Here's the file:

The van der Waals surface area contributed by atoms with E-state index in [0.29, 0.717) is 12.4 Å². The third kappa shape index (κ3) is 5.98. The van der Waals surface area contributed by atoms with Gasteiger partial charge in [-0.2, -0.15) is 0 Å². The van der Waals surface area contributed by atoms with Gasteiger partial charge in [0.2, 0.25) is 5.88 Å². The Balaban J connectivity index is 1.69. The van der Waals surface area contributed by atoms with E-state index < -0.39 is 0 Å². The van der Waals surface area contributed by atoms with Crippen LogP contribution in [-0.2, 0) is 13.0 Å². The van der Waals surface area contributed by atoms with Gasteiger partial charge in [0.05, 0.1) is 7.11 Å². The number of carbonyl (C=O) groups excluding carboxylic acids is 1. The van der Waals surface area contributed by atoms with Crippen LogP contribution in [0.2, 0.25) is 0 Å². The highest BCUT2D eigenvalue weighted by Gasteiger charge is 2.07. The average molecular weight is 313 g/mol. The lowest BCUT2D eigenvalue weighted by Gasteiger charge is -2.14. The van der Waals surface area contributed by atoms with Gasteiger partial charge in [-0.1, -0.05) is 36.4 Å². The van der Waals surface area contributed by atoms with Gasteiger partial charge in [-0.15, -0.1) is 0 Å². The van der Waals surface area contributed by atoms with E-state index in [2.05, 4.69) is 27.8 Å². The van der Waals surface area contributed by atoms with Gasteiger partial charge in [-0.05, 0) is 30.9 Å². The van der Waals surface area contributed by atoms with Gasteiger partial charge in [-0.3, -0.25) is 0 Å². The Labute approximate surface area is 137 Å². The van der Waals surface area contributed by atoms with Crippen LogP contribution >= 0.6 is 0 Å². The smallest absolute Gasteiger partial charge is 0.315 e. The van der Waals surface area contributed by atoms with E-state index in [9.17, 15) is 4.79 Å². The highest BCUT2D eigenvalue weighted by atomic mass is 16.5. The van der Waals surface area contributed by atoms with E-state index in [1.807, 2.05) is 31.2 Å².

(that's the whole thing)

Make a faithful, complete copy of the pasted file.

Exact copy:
The van der Waals surface area contributed by atoms with E-state index in [0.29, 0.717) is 12.4 Å². The third kappa shape index (κ3) is 5.98. The van der Waals surface area contributed by atoms with Gasteiger partial charge in [-0.2, -0.15) is 0 Å². The van der Waals surface area contributed by atoms with Gasteiger partial charge in [0.2, 0.25) is 5.88 Å². The Balaban J connectivity index is 1.69. The van der Waals surface area contributed by atoms with E-state index < -0.39 is 0 Å². The van der Waals surface area contributed by atoms with Crippen LogP contribution in [-0.2, 0) is 13.0 Å². The van der Waals surface area contributed by atoms with Gasteiger partial charge in [0.05, 0.1) is 7.11 Å². The number of carbonyl (C=O) groups excluding carboxylic acids is 1. The van der Waals surface area contributed by atoms with Crippen LogP contribution in [0.2, 0.25) is 0 Å². The highest BCUT2D eigenvalue weighted by Gasteiger charge is 2.07. The average molecular weight is 313 g/mol. The lowest BCUT2D eigenvalue weighted by Gasteiger charge is -2.14. The van der Waals surface area contributed by atoms with Gasteiger partial charge in [-0.1, -0.05) is 36.4 Å². The van der Waals surface area contributed by atoms with Gasteiger partial charge in [-0.15, -0.1) is 0 Å². The van der Waals surface area contributed by atoms with E-state index in [2.05, 4.69) is 27.8 Å². The van der Waals surface area contributed by atoms with Gasteiger partial charge in [-0.05, 0) is 30.9 Å². The van der Waals surface area contributed by atoms with Gasteiger partial charge in [-0.3, -0.25) is 0 Å². The Labute approximate surface area is 137 Å². The van der Waals surface area contributed by atoms with Crippen LogP contribution >= 0.6 is 0 Å². The smallest absolute Gasteiger partial charge is 0.315 e. The van der Waals surface area contributed by atoms with E-state index in [9.17, 15) is 4.79 Å². The highest BCUT2D eigenvalue weighted by atomic mass is 16.5. The van der Waals surface area contributed by atoms with E-state index in [1.807, 2.05) is 31.2 Å².